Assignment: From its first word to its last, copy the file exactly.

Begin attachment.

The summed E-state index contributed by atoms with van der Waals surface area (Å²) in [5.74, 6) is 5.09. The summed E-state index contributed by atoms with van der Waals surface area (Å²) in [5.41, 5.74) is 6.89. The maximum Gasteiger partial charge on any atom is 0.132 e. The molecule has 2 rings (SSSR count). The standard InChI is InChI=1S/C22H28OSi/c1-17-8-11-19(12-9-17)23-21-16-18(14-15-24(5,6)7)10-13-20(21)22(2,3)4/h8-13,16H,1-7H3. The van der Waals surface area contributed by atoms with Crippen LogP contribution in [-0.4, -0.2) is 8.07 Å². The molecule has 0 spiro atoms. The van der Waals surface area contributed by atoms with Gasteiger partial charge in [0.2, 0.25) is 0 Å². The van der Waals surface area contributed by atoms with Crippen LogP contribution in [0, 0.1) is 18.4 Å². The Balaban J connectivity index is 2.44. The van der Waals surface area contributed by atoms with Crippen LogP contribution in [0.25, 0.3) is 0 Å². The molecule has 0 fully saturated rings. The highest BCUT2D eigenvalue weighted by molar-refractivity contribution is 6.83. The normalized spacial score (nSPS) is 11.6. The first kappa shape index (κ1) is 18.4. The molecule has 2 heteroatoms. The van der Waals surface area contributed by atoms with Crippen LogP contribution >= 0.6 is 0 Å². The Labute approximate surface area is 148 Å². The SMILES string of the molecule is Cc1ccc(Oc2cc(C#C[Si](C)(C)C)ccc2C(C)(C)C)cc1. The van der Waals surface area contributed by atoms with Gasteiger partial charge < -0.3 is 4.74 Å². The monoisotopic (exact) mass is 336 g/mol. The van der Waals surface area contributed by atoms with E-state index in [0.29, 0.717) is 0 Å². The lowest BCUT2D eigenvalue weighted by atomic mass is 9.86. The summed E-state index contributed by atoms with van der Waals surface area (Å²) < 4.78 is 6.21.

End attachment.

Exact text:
The summed E-state index contributed by atoms with van der Waals surface area (Å²) in [5.74, 6) is 5.09. The summed E-state index contributed by atoms with van der Waals surface area (Å²) in [5.41, 5.74) is 6.89. The maximum Gasteiger partial charge on any atom is 0.132 e. The molecule has 2 rings (SSSR count). The standard InChI is InChI=1S/C22H28OSi/c1-17-8-11-19(12-9-17)23-21-16-18(14-15-24(5,6)7)10-13-20(21)22(2,3)4/h8-13,16H,1-7H3. The van der Waals surface area contributed by atoms with Crippen LogP contribution in [-0.4, -0.2) is 8.07 Å². The molecule has 0 spiro atoms. The van der Waals surface area contributed by atoms with Gasteiger partial charge in [0.2, 0.25) is 0 Å². The van der Waals surface area contributed by atoms with Crippen LogP contribution in [0, 0.1) is 18.4 Å². The Balaban J connectivity index is 2.44. The van der Waals surface area contributed by atoms with Crippen LogP contribution in [0.25, 0.3) is 0 Å². The molecule has 0 fully saturated rings. The highest BCUT2D eigenvalue weighted by molar-refractivity contribution is 6.83. The normalized spacial score (nSPS) is 11.6. The first kappa shape index (κ1) is 18.4. The molecule has 2 heteroatoms. The van der Waals surface area contributed by atoms with Crippen LogP contribution >= 0.6 is 0 Å². The Labute approximate surface area is 148 Å². The SMILES string of the molecule is Cc1ccc(Oc2cc(C#C[Si](C)(C)C)ccc2C(C)(C)C)cc1. The van der Waals surface area contributed by atoms with Gasteiger partial charge < -0.3 is 4.74 Å². The monoisotopic (exact) mass is 336 g/mol. The van der Waals surface area contributed by atoms with E-state index in [0.29, 0.717) is 0 Å². The lowest BCUT2D eigenvalue weighted by atomic mass is 9.86. The summed E-state index contributed by atoms with van der Waals surface area (Å²) < 4.78 is 6.21.